With three steals in the first 10 games and home run numbers to spare, Ronald Acuña Jr.’s 40/40 pace seemed secure. But he’d go 17 games without a stolen base, prompting the pregame question to Brian Snitker on Wednesday about the lack of aggressiveness on the base paths from his outfielder. It’s not that Acuña doesn’t have the green light — Snitker reiterated that Acuña dictates when he’s going to take off — and it has nothing to do with Freddie Freeman having moved up to the No. 2 spot in the order behind Acuña. It was a byproduct of the outfielder trying to stay on the field after missing two games last month with an abdominal strain. “More trying to protect himself ... eliminating the diving,” said Snitker. “Wanted to take care of himself for the long haul.” Acuña must have been trolling Twitter, because after drawing a third-inning walk, he took off on the first pitch to Freddie Freeman for his fourth steal, coming with such a great jump that Nationals catcher Yan Gomes didn’t even attempt a throw. The lesson here is Acuña’s picking his spots, and while that may keep him from history — he’s on pace for 21 steals and 54 home runs — and hurt the brand of the guy who opted to produce an Acuña 40/40 tracker, Acuña playing it safer isn’t a bad thing.
3. The future has arrived in Contreras after missteps in catcher development
William Contreras unloaded on his first career home run Wednesday, giving him four hits in 10 at-bats. It certainly feels like the Braves catcher of the future has arrived, even if it became the present faster than expected with incumbent Travis d’Arnaud on the 60-day injured list and backup Alex Jackson joining him among those out of commission. Barring a move to bring in another backstop, it feels like Contreras’ job, the potential homegrown answer to missteps in catching development, missteps that begin with how badly Atlanta miscalculated what it had in Christian Bethancourt. The faith the organization had in the last Braves catcher of the future, a top-100 prospect in 2014 and ‘15, allowed Atlanta to let Brian McCann leave as a free agent after 2014, trade 2013 second-round pick Victor Caratini to the Cubs for Emilio Bonifacio and James Russell in 2014. To their credit, when it was clear that Bethancourt wasn’t going to become the next link in the Javy Lopez-Johnny Estrada-McCann chain (and neither was offense-first Evan Gattis), the Braves tried to go the depth route, drafting Lucas Herbert in the second round in 2015 (the same year they inked Contreras as an international free agent), Brett Cumberland in the same round a year later, and dealt for Jackson, a former first-round pick, after the ‘16 season. But Carantini is the only Braves pick at the position since McCann took hold in 2005 to become a viable MLB starter and the misplays left them without answers. Atlanta was forced into a string of veterans with A.J. Pierzynski, Tyler Flowers, Kurt Suzuki, and now, d’Arnaud. To be fair, d’Arnaud was better than anyone could have expected in 2020 but was struggling to start the year before a thumb injury that figures to sideline him for most of the season. Contreras finally being behind the plate and having 2019 first-round pick Shea Langeliers on the rise, signals searching for long-term answers at catcher may finally be a thing of the past.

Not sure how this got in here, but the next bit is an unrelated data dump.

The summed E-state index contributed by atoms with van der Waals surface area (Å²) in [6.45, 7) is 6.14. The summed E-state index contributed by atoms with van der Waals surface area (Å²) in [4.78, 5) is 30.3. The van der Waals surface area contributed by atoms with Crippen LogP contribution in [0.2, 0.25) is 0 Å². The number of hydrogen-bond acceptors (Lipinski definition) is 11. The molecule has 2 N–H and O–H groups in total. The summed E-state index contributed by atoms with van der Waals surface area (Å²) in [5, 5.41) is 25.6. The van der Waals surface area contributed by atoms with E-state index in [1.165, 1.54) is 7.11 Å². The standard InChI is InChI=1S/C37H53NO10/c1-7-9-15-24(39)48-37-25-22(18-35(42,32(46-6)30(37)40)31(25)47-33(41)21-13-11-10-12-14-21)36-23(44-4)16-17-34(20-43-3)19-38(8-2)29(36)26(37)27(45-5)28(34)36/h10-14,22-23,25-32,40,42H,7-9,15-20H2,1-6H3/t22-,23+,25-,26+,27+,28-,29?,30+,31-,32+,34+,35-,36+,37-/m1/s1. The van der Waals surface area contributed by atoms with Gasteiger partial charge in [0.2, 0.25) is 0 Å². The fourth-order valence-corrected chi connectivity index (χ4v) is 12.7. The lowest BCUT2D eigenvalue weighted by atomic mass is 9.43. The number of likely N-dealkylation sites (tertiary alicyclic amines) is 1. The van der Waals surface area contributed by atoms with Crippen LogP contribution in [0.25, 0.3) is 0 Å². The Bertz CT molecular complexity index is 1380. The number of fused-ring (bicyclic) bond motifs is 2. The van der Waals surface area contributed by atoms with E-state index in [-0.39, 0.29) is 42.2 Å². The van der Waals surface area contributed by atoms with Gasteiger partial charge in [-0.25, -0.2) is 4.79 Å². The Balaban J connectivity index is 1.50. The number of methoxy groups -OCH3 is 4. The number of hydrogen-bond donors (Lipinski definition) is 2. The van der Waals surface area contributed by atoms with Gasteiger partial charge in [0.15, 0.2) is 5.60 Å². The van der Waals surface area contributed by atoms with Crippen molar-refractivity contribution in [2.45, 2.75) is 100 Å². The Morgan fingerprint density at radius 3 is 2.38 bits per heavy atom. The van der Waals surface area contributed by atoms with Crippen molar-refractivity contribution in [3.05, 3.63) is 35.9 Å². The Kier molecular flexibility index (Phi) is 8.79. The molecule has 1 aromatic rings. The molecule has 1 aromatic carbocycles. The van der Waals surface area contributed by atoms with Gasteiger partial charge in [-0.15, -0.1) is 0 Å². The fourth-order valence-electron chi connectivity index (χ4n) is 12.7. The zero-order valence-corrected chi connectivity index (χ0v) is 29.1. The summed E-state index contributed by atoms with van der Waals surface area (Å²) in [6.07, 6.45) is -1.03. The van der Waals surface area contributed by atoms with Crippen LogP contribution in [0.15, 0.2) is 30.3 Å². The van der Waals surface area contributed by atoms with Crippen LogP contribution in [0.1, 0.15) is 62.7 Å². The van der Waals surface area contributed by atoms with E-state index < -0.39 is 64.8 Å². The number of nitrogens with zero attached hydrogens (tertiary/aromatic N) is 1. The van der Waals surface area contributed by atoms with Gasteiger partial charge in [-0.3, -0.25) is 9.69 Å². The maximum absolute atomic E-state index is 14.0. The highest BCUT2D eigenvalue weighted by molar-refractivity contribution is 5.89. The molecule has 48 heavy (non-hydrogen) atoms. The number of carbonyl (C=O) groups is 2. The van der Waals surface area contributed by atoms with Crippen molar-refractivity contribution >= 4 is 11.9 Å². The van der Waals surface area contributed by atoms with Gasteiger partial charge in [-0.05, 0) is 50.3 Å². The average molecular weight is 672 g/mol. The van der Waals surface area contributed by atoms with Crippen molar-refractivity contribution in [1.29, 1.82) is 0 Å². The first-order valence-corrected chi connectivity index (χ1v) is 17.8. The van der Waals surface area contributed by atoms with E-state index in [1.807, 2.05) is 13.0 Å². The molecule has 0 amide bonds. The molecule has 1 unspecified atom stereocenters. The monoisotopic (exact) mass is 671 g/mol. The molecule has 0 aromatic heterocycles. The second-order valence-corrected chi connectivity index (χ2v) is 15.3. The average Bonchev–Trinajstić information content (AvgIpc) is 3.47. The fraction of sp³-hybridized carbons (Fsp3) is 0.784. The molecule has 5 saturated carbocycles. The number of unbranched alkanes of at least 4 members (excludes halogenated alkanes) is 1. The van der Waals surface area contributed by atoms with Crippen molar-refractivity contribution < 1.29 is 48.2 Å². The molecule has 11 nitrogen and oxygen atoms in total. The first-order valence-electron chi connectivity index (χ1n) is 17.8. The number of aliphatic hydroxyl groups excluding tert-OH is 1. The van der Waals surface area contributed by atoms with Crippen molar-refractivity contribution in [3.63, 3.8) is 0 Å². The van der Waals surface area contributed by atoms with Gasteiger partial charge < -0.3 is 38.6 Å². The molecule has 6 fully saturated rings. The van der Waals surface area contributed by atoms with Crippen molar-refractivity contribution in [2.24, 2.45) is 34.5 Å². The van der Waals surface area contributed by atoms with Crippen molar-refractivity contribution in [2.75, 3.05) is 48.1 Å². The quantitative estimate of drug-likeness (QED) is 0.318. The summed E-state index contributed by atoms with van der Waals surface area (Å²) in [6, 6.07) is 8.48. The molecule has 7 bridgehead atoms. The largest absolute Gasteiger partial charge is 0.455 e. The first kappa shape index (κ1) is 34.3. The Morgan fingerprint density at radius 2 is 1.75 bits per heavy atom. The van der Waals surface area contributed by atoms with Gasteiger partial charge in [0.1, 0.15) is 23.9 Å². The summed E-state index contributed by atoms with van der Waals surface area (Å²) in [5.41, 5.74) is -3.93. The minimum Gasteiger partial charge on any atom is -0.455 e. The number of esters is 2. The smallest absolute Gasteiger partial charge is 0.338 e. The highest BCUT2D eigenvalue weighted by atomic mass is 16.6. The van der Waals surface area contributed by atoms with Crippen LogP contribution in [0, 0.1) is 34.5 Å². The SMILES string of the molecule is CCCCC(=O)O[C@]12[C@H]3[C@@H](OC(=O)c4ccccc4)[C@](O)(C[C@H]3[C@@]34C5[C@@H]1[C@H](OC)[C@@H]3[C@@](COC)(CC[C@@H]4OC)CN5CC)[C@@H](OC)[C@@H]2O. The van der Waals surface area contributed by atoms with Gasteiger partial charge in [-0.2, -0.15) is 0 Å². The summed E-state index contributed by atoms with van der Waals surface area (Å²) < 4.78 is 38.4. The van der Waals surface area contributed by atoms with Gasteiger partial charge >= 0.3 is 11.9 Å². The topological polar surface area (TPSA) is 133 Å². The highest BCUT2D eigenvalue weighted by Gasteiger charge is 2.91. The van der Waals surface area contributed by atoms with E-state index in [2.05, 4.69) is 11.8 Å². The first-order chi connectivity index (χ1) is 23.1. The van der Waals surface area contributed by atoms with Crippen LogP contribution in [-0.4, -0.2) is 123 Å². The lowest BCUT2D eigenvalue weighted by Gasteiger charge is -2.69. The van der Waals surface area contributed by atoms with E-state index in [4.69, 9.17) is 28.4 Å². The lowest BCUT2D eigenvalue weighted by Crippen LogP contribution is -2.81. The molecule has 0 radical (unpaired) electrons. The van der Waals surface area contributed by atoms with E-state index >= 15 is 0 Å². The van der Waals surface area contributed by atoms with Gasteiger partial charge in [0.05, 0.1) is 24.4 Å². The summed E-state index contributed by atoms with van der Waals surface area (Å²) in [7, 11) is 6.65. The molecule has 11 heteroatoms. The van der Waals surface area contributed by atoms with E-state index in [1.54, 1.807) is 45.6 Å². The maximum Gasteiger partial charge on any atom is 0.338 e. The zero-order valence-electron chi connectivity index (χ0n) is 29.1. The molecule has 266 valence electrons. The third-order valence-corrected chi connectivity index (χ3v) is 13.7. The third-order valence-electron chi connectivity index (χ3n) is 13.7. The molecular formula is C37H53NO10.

4. Taking it to the Max
After an 11.45 ERA through three starts — the worst of any qualified starter — anything positive was going to be welcome as Max Fried made his return to the rotation Tuesday after an injured list stint with a hamstring injury. The Gold Glove-winning left-hander cited his timing as the key issue hampering him in those pre-injury outings, in including the last two, in which Fried allowed 12 earned runs on 17 hits in six innings. “I wasn’t as crisp in my delivery,” he said of his adjustments. “I just wasn’t as timed up. I felt like I was really late and falling forward, wasn’t really driving the baseball like I was last year.” Against the Nationals, he looked like the Fried that posted a 2.25 ERA and 3.19 FIP in 2020, yielding one run on four hits with six strikeouts and a walk over five innings. The ERA is still an inflated 8.44, but he’s now fanning 11.25 per nine, a high as a full-time starter and among the biggest things Fried had going for him in D.C. was simply limiting hard contact. It’s been a major problem, with a whopping 21.4 percent year-over-year increase in his hard-hit rate after last season’s 23.8 rate that was in the league’s 98th percentile. Through three games, Fried had allowed 19 hits of 95 mph or more, including 10 the last time out against Marlins, but he held the Nationals to a season-low three. While he allowed three of 102.9 mph or more (including Yan Gomes’ home run), the average exit velocity of 82.5 mph was more than four mph less than Fried’s average and more in line with 2020’s 83.4 mph, which ranked in the 82nd percentile. It’s hard to see Fried’s first outing back as anything but a step in his reclaiming the form that made him a Cy Young contender last year.